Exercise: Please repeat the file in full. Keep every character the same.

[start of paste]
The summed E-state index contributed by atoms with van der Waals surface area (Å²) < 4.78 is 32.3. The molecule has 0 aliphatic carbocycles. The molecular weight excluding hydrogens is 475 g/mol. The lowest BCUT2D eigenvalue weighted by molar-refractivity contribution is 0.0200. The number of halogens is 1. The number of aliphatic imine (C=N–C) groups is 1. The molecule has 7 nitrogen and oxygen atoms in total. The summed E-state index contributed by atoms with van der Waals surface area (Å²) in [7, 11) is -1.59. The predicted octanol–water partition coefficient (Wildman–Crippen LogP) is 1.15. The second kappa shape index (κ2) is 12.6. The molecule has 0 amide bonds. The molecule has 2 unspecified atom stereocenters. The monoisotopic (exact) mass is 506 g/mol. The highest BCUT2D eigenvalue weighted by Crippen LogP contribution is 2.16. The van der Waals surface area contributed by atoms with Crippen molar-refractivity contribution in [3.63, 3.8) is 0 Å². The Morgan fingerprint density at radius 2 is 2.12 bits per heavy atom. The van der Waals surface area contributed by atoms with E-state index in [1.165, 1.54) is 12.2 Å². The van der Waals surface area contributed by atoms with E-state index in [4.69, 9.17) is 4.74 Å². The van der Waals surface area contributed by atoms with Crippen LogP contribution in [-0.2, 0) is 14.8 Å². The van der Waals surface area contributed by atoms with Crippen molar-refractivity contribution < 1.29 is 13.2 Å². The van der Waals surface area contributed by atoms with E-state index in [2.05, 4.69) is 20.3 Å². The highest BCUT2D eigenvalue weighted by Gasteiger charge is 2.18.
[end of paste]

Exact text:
The summed E-state index contributed by atoms with van der Waals surface area (Å²) < 4.78 is 32.3. The molecule has 0 aliphatic carbocycles. The molecular weight excluding hydrogens is 475 g/mol. The lowest BCUT2D eigenvalue weighted by molar-refractivity contribution is 0.0200. The number of halogens is 1. The number of aliphatic imine (C=N–C) groups is 1. The molecule has 7 nitrogen and oxygen atoms in total. The summed E-state index contributed by atoms with van der Waals surface area (Å²) in [7, 11) is -1.59. The predicted octanol–water partition coefficient (Wildman–Crippen LogP) is 1.15. The second kappa shape index (κ2) is 12.6. The molecule has 0 amide bonds. The molecule has 2 unspecified atom stereocenters. The monoisotopic (exact) mass is 506 g/mol. The highest BCUT2D eigenvalue weighted by Crippen LogP contribution is 2.16. The van der Waals surface area contributed by atoms with Crippen molar-refractivity contribution in [3.63, 3.8) is 0 Å². The Morgan fingerprint density at radius 2 is 2.12 bits per heavy atom. The van der Waals surface area contributed by atoms with E-state index in [1.165, 1.54) is 12.2 Å². The van der Waals surface area contributed by atoms with E-state index in [4.69, 9.17) is 4.74 Å². The van der Waals surface area contributed by atoms with Crippen LogP contribution in [-0.2, 0) is 14.8 Å². The van der Waals surface area contributed by atoms with Crippen molar-refractivity contribution < 1.29 is 13.2 Å². The van der Waals surface area contributed by atoms with E-state index in [2.05, 4.69) is 20.3 Å². The highest BCUT2D eigenvalue weighted by Gasteiger charge is 2.18.